DTI urges LGUs to cut business permit fees

Trade and Industry Secretary Ramon M. Lopez has called for the reduction of business permit fees by local government units (LGUs) to help micro, small and medium enterprises (MSMEs) and ensure they continue to thrive, especially in this pandemic period. 

Lopez said at the Task Group on Economic Recovery-National Employment Recovery Strategy (NERS) Pre-Summit Dialogue for Worker to discuss the program recommendations leading for the Job Summit on May 1, Labor Day, that DTI will work for the lowering of business permit fees. 

Trade and Industry Secretary Ramon M. Lopez

Citing the closure of thousands of MSMEs throughout the country because of the pandemic, Lopez noted the irony that LGU assessors are using 2019 sales as basis for the computation of fees for business permit renewals instead of 2020 sales. He pointed out that sales revenues before the pandemic were naturally higher. 

According to the DTI chief, this has been the common complaints MSMEs as they try to renew their business permits. 

Lopez pointed out that thousands of MSMEs have already closed shops and most are still partially opened and yet they are still asked to pay huge business permits by LGUs. 

“We will certainly work on the lowering of business permit fees,” he vowed adding the DTI will discuss with the Department of Interior and Local Government.

The DTI also supports the proposal of Labor Secretary Silvestre Bello III for government grants for workers and establishments under the proposed Bayanihan 3. He cited suggestions to give subsidies to workers and immediate of P3,000 to P5,000 to micro enterprises as livelihood subsidies.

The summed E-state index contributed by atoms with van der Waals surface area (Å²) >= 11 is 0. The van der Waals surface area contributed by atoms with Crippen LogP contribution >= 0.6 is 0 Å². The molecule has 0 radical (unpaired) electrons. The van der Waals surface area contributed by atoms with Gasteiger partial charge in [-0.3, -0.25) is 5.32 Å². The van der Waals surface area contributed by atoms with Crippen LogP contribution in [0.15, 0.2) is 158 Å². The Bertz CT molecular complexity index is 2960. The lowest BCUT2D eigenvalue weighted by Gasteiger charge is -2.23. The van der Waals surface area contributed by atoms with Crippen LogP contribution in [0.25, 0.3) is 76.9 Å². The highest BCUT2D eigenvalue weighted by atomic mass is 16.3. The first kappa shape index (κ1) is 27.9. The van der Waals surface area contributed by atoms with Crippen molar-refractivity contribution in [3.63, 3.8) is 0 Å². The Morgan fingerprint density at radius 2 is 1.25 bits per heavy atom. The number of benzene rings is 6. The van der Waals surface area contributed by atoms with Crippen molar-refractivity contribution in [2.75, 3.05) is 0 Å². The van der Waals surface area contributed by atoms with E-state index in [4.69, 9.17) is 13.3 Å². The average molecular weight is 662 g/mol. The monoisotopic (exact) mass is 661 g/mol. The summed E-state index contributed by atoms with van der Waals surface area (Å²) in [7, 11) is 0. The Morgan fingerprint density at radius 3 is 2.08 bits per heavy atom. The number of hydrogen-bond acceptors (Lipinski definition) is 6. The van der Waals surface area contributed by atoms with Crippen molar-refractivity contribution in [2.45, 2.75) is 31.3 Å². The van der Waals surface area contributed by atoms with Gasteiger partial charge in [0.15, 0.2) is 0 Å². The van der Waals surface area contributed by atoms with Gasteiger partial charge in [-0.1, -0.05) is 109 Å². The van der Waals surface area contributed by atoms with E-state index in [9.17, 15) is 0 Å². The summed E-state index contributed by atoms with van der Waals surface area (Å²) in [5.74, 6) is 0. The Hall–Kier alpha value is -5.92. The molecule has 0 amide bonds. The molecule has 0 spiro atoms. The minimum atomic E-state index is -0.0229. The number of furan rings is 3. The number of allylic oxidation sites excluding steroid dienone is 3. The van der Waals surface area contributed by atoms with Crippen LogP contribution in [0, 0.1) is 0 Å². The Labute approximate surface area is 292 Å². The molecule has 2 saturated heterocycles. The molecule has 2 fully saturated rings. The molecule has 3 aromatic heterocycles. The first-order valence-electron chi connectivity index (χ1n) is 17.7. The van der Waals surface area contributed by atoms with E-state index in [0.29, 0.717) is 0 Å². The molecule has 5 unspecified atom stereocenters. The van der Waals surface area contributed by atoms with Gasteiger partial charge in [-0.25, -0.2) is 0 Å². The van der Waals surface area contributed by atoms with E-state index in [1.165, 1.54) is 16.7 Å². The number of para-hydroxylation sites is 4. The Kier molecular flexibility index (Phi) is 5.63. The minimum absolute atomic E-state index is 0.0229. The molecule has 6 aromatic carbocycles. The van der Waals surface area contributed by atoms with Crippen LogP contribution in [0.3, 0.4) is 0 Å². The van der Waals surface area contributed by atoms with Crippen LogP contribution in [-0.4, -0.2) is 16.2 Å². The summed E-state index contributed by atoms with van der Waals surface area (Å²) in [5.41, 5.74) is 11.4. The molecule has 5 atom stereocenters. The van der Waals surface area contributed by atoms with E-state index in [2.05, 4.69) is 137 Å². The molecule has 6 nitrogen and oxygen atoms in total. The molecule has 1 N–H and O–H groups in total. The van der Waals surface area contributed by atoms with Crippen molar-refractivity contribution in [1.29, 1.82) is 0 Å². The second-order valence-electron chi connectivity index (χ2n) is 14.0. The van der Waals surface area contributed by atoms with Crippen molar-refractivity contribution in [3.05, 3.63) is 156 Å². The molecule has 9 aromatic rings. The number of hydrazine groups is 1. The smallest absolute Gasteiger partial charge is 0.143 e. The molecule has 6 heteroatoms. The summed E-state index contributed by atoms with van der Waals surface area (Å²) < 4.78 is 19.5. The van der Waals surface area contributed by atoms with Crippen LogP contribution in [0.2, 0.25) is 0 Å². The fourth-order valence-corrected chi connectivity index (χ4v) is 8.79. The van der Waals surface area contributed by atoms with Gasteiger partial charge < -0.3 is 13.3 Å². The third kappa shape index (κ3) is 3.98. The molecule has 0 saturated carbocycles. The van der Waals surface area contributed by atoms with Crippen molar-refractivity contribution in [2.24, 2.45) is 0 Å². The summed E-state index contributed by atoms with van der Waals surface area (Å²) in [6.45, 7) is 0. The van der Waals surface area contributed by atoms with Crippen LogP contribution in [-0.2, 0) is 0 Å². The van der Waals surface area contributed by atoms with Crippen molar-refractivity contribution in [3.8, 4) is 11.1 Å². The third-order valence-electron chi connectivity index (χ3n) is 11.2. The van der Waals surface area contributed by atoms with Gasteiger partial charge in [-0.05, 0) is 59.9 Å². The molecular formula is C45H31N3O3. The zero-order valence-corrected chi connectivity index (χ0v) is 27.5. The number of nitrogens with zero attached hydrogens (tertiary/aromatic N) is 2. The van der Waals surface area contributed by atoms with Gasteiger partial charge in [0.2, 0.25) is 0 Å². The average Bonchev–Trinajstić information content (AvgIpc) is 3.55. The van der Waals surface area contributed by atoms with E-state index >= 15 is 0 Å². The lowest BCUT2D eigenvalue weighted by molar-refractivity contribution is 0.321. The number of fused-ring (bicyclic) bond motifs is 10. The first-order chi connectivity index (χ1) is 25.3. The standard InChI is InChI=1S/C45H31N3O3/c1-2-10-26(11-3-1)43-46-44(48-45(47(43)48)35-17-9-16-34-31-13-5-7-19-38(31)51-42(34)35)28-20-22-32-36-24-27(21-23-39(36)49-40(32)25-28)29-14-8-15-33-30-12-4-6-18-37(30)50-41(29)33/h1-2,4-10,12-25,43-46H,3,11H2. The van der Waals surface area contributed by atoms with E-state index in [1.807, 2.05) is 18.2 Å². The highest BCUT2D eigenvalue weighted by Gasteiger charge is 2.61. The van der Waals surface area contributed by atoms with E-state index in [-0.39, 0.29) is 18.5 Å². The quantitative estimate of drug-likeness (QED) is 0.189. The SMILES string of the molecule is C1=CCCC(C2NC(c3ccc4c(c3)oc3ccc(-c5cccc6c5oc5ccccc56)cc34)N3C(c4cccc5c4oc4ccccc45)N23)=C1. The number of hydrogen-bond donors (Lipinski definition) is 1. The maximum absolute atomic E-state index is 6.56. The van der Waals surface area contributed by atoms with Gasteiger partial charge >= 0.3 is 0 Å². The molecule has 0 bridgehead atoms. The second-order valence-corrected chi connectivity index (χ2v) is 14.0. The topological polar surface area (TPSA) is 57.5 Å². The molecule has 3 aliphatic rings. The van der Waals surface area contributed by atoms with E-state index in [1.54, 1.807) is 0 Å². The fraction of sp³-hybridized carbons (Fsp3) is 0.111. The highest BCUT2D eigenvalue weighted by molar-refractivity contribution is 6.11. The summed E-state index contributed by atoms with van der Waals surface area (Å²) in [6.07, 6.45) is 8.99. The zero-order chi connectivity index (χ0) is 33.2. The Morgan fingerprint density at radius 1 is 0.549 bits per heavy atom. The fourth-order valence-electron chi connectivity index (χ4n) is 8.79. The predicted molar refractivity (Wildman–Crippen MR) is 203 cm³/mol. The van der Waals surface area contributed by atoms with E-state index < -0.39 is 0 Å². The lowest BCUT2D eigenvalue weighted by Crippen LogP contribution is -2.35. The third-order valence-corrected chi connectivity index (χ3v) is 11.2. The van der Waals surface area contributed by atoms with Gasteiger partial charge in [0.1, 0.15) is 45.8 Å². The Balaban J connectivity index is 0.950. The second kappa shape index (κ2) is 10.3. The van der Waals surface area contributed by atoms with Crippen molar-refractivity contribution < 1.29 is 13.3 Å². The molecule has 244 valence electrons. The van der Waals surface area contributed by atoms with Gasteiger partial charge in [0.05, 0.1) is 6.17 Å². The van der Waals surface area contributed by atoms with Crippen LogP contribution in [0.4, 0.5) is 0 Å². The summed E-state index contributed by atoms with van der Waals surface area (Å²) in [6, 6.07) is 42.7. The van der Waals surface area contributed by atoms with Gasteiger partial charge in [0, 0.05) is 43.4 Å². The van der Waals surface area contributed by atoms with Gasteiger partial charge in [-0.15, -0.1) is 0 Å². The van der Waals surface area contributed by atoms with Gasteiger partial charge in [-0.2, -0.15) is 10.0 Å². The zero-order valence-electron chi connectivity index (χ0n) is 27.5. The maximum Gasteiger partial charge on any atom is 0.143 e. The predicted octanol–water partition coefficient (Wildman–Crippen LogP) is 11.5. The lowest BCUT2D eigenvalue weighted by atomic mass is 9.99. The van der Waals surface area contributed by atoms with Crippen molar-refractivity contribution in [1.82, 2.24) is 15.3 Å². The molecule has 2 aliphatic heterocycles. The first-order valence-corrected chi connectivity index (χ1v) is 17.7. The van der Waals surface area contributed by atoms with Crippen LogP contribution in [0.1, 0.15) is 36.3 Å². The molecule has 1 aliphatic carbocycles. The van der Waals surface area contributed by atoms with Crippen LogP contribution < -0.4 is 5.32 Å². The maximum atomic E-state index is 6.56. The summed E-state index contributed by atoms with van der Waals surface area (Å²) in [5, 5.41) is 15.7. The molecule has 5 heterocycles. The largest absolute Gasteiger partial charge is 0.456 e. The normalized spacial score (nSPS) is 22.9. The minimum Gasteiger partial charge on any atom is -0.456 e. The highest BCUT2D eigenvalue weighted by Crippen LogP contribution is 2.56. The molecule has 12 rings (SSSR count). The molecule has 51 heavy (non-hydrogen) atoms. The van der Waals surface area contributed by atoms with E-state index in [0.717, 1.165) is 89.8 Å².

“Anything that will help deal with hunger, we support that,” he added. 

In addition, the DTI has urged establishments to tap the collateral-free and easy financing offered by the SB Corp. Other government agencies such as the Development Bank of the Philippines and the Land

Bank of the Philippines are also providing loans to enterprises while the Philguarantee extends guarantees to loans. 

He admitted that COVID-19 has greatly challenged the business community with uncertainty, risks on liquidity, productivity, and operational capacity. 

With that, he urged enterprises to re-examine their business models, adjust operations to keep the business alive and functioning. 

The speedy transition to digitalization has made it even more demanding as business processes needed to adapt to the obstacles of the pandemic. “These realities on the ground and more has led to the wait-and-see attitude of some,” he said.

Also equally challenged, he said, are the workers as they face the vulnerability of keeping their jobs or adjusting to newer functions, and even shifting to different skill-sets. “We will adjust, we will reform, we will re-structure to survive and win. Adjusting in the right way is important so we can reopen gradually and in a calibrated manner, with strict compliance to minimum public health protocol standards,” he said.